Recent extreme weather conditions have increased the number of both residential and commercial properties at risk of damage from flood water. In June 2009 the Environment Agency estimated that one in six properties in England are at risk from flooding, with this estimate including for the first time properties considered to be at risk from surface water flooding.

Flood risk may be of both immediate and long-term concern to existing owners, tenants and buyers for the following reasons:

  1. The effect on insurance premiums and availability of cover. You may not be able to get insurance cover.
  2. The mortgage lender's reluctance to lend because of the risk. You might not be able to raise a mortgage on the property.
  3. Potential cost of structural repairs. Do you really want the builders in?
  4. Damage to goods, fittings and services. It is likely that an insurer will not pay all the costs.
  5. The effect on continuity of business with resulting loss of profit. Trading could be disrupted.

A flood search will assess the risk from the four main types of flooding - river, coastal, ground water and surface water.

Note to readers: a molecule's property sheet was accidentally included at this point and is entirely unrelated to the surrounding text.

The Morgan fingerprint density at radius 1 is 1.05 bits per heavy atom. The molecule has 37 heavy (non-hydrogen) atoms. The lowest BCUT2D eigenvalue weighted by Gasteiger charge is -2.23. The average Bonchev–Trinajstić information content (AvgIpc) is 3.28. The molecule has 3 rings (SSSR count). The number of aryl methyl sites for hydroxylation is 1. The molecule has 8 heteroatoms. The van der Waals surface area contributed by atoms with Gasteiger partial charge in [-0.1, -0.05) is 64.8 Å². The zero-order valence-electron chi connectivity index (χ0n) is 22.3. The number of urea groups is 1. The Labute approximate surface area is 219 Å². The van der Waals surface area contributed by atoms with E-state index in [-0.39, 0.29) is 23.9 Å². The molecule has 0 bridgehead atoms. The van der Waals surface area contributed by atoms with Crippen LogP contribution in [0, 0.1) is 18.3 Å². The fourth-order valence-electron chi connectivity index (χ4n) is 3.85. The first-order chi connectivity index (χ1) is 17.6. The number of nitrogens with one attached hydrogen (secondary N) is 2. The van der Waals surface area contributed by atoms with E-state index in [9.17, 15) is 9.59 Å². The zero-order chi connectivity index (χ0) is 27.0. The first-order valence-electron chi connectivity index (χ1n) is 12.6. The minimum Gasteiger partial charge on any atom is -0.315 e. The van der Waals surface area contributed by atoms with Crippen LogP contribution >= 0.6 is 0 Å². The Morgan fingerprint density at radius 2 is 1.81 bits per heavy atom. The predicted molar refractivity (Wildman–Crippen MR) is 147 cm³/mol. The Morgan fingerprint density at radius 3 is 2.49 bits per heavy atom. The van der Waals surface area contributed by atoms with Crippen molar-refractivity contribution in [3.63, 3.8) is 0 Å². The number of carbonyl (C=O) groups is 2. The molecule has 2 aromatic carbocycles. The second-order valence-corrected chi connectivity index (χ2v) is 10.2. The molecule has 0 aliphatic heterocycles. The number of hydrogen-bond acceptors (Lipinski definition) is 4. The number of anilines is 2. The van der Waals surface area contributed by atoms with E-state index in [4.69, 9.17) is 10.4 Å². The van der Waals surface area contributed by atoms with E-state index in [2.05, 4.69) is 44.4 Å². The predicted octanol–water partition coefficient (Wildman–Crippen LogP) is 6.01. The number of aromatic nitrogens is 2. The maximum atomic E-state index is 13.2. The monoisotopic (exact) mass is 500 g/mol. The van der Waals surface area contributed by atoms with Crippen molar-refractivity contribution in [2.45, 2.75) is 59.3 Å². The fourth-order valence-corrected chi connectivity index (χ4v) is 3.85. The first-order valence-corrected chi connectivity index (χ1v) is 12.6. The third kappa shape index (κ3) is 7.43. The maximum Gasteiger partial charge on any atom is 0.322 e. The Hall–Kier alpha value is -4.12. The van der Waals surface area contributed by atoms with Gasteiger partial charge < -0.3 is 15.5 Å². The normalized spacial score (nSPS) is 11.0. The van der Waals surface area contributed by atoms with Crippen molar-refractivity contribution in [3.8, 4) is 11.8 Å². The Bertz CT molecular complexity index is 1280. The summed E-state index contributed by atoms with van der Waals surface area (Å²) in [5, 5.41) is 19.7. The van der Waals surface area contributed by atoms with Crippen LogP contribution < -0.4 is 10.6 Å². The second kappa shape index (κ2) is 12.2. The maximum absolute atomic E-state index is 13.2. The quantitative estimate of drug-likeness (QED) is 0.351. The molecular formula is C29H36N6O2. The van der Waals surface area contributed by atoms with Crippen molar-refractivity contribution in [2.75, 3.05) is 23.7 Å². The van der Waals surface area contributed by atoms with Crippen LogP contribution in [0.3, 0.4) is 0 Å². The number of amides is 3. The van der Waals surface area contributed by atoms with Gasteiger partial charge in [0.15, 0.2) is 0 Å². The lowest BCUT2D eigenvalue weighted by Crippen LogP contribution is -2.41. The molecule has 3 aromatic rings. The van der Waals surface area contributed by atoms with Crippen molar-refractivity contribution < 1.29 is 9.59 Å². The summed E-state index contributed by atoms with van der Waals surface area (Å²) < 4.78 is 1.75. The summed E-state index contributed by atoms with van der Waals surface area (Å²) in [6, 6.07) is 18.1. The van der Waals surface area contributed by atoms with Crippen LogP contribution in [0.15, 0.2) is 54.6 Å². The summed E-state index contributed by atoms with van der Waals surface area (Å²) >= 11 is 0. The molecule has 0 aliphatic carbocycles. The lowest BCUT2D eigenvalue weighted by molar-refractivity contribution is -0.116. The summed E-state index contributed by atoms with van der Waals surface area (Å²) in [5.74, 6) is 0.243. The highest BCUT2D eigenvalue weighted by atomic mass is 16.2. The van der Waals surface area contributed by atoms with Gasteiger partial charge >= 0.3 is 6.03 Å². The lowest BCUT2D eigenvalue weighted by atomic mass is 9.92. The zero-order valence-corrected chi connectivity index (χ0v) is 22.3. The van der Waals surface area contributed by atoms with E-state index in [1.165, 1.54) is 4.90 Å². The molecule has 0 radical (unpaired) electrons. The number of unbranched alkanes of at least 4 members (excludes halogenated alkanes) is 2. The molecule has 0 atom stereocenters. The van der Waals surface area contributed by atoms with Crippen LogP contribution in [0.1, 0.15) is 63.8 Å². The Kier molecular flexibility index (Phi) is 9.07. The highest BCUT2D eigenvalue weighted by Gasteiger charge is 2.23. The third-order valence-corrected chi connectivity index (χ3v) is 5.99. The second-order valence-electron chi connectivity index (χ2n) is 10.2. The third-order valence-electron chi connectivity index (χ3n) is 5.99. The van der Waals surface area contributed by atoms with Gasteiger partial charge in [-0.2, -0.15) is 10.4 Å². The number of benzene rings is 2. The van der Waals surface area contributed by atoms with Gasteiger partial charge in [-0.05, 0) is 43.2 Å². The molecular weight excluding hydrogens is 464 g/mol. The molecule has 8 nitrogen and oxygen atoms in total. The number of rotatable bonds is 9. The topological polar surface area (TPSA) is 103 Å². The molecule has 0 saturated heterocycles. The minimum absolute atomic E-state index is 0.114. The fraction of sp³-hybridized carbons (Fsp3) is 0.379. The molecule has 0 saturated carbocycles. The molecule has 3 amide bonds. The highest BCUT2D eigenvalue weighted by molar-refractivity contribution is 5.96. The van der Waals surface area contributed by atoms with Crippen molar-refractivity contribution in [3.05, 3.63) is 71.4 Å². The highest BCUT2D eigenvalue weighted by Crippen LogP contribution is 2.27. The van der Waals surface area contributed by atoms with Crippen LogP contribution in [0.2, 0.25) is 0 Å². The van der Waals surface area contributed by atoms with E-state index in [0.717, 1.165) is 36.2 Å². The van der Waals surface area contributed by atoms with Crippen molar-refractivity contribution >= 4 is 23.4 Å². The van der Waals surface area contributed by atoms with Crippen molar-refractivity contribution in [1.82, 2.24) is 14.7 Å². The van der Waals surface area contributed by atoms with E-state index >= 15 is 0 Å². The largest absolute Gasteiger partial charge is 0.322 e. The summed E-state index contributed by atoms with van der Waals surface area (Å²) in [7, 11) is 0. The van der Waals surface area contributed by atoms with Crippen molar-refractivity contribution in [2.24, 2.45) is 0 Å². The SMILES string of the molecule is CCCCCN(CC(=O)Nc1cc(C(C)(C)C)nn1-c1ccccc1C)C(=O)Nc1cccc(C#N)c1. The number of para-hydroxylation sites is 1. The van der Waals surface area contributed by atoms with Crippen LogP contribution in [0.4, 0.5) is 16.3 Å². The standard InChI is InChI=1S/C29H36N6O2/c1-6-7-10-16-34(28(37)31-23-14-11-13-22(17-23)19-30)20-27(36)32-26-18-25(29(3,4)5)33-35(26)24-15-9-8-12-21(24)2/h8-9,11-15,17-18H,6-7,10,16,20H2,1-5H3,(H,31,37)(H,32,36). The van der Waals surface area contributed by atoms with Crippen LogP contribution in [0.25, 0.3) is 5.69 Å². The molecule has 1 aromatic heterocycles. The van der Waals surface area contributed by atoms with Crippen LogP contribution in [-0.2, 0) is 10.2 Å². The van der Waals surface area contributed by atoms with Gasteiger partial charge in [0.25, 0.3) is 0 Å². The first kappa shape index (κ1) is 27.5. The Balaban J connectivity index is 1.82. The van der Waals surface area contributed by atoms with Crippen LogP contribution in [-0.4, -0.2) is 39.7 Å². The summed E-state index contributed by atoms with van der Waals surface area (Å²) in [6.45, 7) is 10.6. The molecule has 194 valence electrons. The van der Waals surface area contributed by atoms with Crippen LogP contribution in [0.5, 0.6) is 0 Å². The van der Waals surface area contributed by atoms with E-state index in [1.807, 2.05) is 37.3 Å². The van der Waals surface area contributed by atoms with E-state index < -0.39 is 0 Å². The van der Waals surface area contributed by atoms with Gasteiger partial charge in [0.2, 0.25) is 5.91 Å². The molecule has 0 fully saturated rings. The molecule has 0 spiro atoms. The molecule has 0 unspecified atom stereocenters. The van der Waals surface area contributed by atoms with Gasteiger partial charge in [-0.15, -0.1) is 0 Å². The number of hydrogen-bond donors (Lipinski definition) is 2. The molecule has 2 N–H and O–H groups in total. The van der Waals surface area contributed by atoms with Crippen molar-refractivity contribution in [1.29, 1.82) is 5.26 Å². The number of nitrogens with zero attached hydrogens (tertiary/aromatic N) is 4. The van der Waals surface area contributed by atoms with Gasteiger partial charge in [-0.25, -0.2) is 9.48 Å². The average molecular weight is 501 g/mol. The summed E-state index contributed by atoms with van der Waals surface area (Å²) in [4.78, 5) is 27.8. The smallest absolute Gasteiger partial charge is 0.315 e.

Some searches are suitable for residential properties and others for commercial sites. The cheapest are desktop searches where the search provider collects and sometimes analyses the data from a variety of sources but does not visit the property. A more expensive desktop search will offer a wider range of information and a more tailored assessment. Top level and even more expensive searches can include further investigations and a site visit. Even then an overall assessment of the risk will probably be required and it may well be beneficial to have the result reviewed by a consultant.

Depending on the level of risk a buyer/tenant may wish to:

  1. Re-negotiate a lower purchase price/lease premium so as to retain funds to pay for increased insurance premiums, a policy excess, repairs and flood protection measures.
  2. Re-arrange the layout/use of the premises to minimise the scope for damage.
  3. Include flood protection measures in fitting out works.
  4. Re-negotiate lease terms to allocate liability for flood damage.
  5. Simply not proceed.

A buyer/tenant may also wish to supplement the result of a flood search with information available from the flood map on the Environment Agency website, enquiries of the seller/landlord and an environmental desktop report.

It is essential that enquiries are made – although the degree of investigation will depend on the individuals and mortgage lender's requirements. Buyers/tenants may wish to commission a more detailed search or more specific enquiries so that the implications can be considered in greater depth – better to find out if the property to be bought/rented is one of the one in six at risk before commitment!